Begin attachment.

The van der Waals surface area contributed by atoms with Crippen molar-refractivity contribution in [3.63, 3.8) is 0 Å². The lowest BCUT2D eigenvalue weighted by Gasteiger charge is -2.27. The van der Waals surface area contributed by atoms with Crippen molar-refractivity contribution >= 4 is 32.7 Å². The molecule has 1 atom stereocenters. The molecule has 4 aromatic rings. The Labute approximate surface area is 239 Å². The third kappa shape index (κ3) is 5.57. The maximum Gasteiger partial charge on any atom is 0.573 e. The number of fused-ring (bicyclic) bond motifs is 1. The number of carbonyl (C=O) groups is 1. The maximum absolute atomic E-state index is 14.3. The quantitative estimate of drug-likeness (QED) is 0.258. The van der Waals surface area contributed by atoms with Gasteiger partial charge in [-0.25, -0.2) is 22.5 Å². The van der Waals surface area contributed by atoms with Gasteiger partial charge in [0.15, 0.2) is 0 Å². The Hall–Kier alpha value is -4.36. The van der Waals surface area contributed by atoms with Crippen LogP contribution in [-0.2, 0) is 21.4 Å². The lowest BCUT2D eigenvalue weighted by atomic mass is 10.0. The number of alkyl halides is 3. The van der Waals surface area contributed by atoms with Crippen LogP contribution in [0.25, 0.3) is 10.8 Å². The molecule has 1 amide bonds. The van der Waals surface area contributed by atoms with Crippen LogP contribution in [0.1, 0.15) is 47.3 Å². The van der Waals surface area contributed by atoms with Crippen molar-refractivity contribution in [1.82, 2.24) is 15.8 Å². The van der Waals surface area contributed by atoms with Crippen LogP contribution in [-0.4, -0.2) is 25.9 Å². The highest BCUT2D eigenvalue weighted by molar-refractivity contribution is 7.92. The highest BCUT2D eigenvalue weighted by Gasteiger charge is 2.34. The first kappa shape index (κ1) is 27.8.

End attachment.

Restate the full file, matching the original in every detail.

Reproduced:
The van der Waals surface area contributed by atoms with Crippen molar-refractivity contribution in [3.63, 3.8) is 0 Å². The lowest BCUT2D eigenvalue weighted by Gasteiger charge is -2.27. The van der Waals surface area contributed by atoms with Crippen molar-refractivity contribution >= 4 is 32.7 Å². The molecule has 1 atom stereocenters. The molecule has 4 aromatic rings. The Labute approximate surface area is 239 Å². The third kappa shape index (κ3) is 5.57. The maximum Gasteiger partial charge on any atom is 0.573 e. The number of fused-ring (bicyclic) bond motifs is 1. The number of carbonyl (C=O) groups is 1. The maximum absolute atomic E-state index is 14.3. The quantitative estimate of drug-likeness (QED) is 0.258. The van der Waals surface area contributed by atoms with Gasteiger partial charge in [-0.25, -0.2) is 22.5 Å². The van der Waals surface area contributed by atoms with Gasteiger partial charge in [0.15, 0.2) is 0 Å². The Hall–Kier alpha value is -4.36. The van der Waals surface area contributed by atoms with Crippen LogP contribution in [-0.2, 0) is 21.4 Å². The lowest BCUT2D eigenvalue weighted by atomic mass is 10.0. The number of alkyl halides is 3. The van der Waals surface area contributed by atoms with Crippen LogP contribution in [0.25, 0.3) is 10.8 Å². The molecule has 1 amide bonds. The van der Waals surface area contributed by atoms with Crippen LogP contribution in [0.1, 0.15) is 47.3 Å². The van der Waals surface area contributed by atoms with Crippen molar-refractivity contribution in [1.82, 2.24) is 15.8 Å². The van der Waals surface area contributed by atoms with Crippen LogP contribution in [-0.4, -0.2) is 25.9 Å². The highest BCUT2D eigenvalue weighted by molar-refractivity contribution is 7.92. The highest BCUT2D eigenvalue weighted by Gasteiger charge is 2.34. The first kappa shape index (κ1) is 27.8.